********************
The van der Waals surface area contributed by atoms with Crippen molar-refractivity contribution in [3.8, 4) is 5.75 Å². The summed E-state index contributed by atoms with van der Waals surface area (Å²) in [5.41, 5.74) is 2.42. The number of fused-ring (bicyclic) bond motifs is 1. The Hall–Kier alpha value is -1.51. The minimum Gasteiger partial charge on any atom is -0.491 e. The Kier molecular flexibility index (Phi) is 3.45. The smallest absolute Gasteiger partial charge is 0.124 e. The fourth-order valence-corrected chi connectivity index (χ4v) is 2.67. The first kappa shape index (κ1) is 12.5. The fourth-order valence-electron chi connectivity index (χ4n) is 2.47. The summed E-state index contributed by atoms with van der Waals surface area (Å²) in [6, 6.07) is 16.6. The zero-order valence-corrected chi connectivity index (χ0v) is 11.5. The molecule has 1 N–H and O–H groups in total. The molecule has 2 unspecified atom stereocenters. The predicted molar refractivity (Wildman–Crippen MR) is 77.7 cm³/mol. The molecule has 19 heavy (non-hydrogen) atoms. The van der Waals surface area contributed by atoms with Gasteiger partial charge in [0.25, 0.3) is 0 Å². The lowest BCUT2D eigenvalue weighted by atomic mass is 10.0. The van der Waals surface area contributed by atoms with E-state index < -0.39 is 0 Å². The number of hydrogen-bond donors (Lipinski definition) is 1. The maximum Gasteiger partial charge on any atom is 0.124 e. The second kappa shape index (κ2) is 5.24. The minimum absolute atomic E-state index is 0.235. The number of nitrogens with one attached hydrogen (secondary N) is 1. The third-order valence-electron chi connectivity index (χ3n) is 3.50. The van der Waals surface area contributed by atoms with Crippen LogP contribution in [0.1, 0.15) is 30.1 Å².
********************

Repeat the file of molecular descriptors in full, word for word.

The van der Waals surface area contributed by atoms with Crippen molar-refractivity contribution in [3.8, 4) is 5.75 Å². The summed E-state index contributed by atoms with van der Waals surface area (Å²) in [5.41, 5.74) is 2.42. The number of fused-ring (bicyclic) bond motifs is 1. The Hall–Kier alpha value is -1.51. The minimum Gasteiger partial charge on any atom is -0.491 e. The Kier molecular flexibility index (Phi) is 3.45. The smallest absolute Gasteiger partial charge is 0.124 e. The fourth-order valence-corrected chi connectivity index (χ4v) is 2.67. The first kappa shape index (κ1) is 12.5. The fourth-order valence-electron chi connectivity index (χ4n) is 2.47. The summed E-state index contributed by atoms with van der Waals surface area (Å²) in [6, 6.07) is 16.6. The zero-order valence-corrected chi connectivity index (χ0v) is 11.5. The molecule has 1 N–H and O–H groups in total. The molecule has 2 unspecified atom stereocenters. The predicted molar refractivity (Wildman–Crippen MR) is 77.7 cm³/mol. The molecule has 19 heavy (non-hydrogen) atoms. The van der Waals surface area contributed by atoms with Gasteiger partial charge in [0.25, 0.3) is 0 Å². The lowest BCUT2D eigenvalue weighted by atomic mass is 10.0. The van der Waals surface area contributed by atoms with E-state index < -0.39 is 0 Å². The number of hydrogen-bond donors (Lipinski definition) is 1. The maximum Gasteiger partial charge on any atom is 0.124 e. The second kappa shape index (κ2) is 5.24. The minimum absolute atomic E-state index is 0.235. The number of nitrogens with one attached hydrogen (secondary N) is 1. The third-order valence-electron chi connectivity index (χ3n) is 3.50. The van der Waals surface area contributed by atoms with Crippen LogP contribution in [0.1, 0.15) is 30.1 Å².